Early in my career I often added a vague sentence to the discussion section of papers that the results had "policy implications" or could be applied in practice. However, I did not have any idea about how that connection between my research and policy or practice could be made, and making the connection did not seem like my job. I did not realize that few policymakers or practitioners read our journal articles. Now I understand that research translation is mostly a haphazard process, though initiatives like the Preventive Services Task Force and Guide to Community Preventive Services are systematically using research to guide changes to practice and policy. As applied researchers, our goal is to use research to improve health, and we do not want our findings to be ignored. There is much that SBM and individual members can do to improve the impact of our work.
The spring/summer 2016 issue of SBM's Outlook member newsletter has published—with a redesigned look. Outlook provides updates about SBM activities and policies as well as issues affecting the behavioral medicine community. This issue features an update on SBM's Leadership Institute, an interview about the National Pain Strategy, advice for early-career psychologists interested in primary care, suggestions for using technology to deliver behavioral interventions, and more.
The U.S. House of Representatives’ Committee on Education and the Workforce passed legislation on May 18 to reauthorize federal child nutrition programs. If this legislation were to become law, it would significantly weaken nutrition standards for school meals and would reduce participation in school meal programs. Please consider asking your representative to oppose the House’s current child nutrition reauthorization legislation. The SBM Supporting Policy Web page makes it easy. You can quickly find your representative's contact pages, and we’ve provided a template message that you can copy and paste.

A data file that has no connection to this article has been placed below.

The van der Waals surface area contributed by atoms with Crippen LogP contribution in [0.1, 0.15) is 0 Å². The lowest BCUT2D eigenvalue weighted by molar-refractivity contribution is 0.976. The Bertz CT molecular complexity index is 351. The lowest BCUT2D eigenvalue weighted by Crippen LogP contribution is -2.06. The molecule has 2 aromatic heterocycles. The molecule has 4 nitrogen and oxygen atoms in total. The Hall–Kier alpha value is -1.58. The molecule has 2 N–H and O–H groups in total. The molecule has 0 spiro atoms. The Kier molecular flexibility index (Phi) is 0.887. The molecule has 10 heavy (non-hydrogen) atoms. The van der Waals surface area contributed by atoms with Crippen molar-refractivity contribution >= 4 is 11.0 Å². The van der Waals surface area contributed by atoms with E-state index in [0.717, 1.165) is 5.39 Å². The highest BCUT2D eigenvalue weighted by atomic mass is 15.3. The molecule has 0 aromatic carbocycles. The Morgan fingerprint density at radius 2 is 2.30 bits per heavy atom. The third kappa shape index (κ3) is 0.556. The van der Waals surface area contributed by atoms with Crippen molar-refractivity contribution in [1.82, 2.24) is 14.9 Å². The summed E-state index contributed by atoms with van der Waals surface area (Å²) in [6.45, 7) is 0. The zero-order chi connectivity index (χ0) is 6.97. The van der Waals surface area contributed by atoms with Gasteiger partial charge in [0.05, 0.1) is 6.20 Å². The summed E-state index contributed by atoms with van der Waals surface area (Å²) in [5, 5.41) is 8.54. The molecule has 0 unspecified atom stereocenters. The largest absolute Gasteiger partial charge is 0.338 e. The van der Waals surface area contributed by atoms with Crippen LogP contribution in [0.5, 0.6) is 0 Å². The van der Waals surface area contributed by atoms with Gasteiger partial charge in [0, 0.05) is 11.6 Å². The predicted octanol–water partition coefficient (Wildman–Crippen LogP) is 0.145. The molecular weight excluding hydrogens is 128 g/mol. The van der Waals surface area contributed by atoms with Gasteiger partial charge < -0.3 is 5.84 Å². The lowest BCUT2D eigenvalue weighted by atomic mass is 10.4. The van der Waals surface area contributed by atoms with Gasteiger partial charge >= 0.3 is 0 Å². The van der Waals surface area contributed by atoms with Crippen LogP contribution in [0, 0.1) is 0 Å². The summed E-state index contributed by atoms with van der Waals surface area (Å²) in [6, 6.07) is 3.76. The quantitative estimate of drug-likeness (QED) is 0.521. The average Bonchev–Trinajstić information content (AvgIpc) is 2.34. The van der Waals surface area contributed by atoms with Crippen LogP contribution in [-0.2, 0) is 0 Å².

Contact your representative.
Using one simple infographic chart, SBM's 2015 Annual Report details the society's stats and successes from 2015. You'll find information on membership, policy work, mentoring, journals, the Annual Meeting, grant funding, and much more.
View the graphic.
Duke University professor Gary G. Bennett Jr., PhD, began his term as SBM president-elect on April 2. He will become society president in April 2017. Bennett was selected as president-elect through a vote by SBM members. He is a long-time SBM member who planned the society’s 2011 Annual Meeting as program chair and who served as a member delegate on the Board of Directors from 2011-14. Bennett is the Bishop-MacDermott Family Professor of Psychology & Neuroscience, Global Health, and Medicine at Duke University. He directs Duke’s Global Digital Health Science Center (Duke Digital Health), which leverages digital health technologies to improve health outcomes in medically vulnerable populations. Read more.
This SBM blog explores ever-changing and sometimes controversial behavioral medicine issues and news items, letting readers weigh in. View »
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